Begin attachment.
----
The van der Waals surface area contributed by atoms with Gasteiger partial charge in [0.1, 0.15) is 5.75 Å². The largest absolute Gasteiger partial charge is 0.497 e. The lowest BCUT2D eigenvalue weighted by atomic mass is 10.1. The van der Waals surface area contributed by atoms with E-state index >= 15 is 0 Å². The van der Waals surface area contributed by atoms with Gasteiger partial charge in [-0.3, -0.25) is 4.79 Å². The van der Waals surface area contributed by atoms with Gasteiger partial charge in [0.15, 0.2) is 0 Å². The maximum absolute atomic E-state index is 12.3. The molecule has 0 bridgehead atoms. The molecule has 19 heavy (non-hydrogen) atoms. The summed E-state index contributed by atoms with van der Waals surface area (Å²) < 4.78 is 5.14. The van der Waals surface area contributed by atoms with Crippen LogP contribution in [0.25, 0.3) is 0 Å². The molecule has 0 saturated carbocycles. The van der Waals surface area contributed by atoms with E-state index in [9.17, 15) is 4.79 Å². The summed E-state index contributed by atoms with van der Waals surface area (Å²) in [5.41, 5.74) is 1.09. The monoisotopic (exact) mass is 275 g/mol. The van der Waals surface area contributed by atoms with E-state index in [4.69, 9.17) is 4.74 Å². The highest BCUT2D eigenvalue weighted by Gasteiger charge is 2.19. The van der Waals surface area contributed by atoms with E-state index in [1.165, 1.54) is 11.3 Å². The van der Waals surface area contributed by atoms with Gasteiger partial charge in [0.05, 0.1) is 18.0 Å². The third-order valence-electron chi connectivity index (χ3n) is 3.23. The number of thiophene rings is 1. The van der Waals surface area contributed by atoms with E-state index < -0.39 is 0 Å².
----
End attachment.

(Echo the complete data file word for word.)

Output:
The van der Waals surface area contributed by atoms with Gasteiger partial charge in [0.1, 0.15) is 5.75 Å². The largest absolute Gasteiger partial charge is 0.497 e. The lowest BCUT2D eigenvalue weighted by atomic mass is 10.1. The van der Waals surface area contributed by atoms with E-state index >= 15 is 0 Å². The van der Waals surface area contributed by atoms with Gasteiger partial charge in [-0.3, -0.25) is 4.79 Å². The van der Waals surface area contributed by atoms with Gasteiger partial charge in [0.15, 0.2) is 0 Å². The maximum absolute atomic E-state index is 12.3. The molecule has 0 bridgehead atoms. The molecule has 19 heavy (non-hydrogen) atoms. The summed E-state index contributed by atoms with van der Waals surface area (Å²) < 4.78 is 5.14. The van der Waals surface area contributed by atoms with Crippen LogP contribution in [0.25, 0.3) is 0 Å². The molecule has 0 saturated carbocycles. The van der Waals surface area contributed by atoms with E-state index in [9.17, 15) is 4.79 Å². The summed E-state index contributed by atoms with van der Waals surface area (Å²) in [5.41, 5.74) is 1.09. The monoisotopic (exact) mass is 275 g/mol. The van der Waals surface area contributed by atoms with E-state index in [4.69, 9.17) is 4.74 Å². The highest BCUT2D eigenvalue weighted by Gasteiger charge is 2.19. The van der Waals surface area contributed by atoms with E-state index in [1.165, 1.54) is 11.3 Å². The van der Waals surface area contributed by atoms with Gasteiger partial charge in [0.05, 0.1) is 18.0 Å². The third-order valence-electron chi connectivity index (χ3n) is 3.23. The number of thiophene rings is 1. The van der Waals surface area contributed by atoms with E-state index < -0.39 is 0 Å².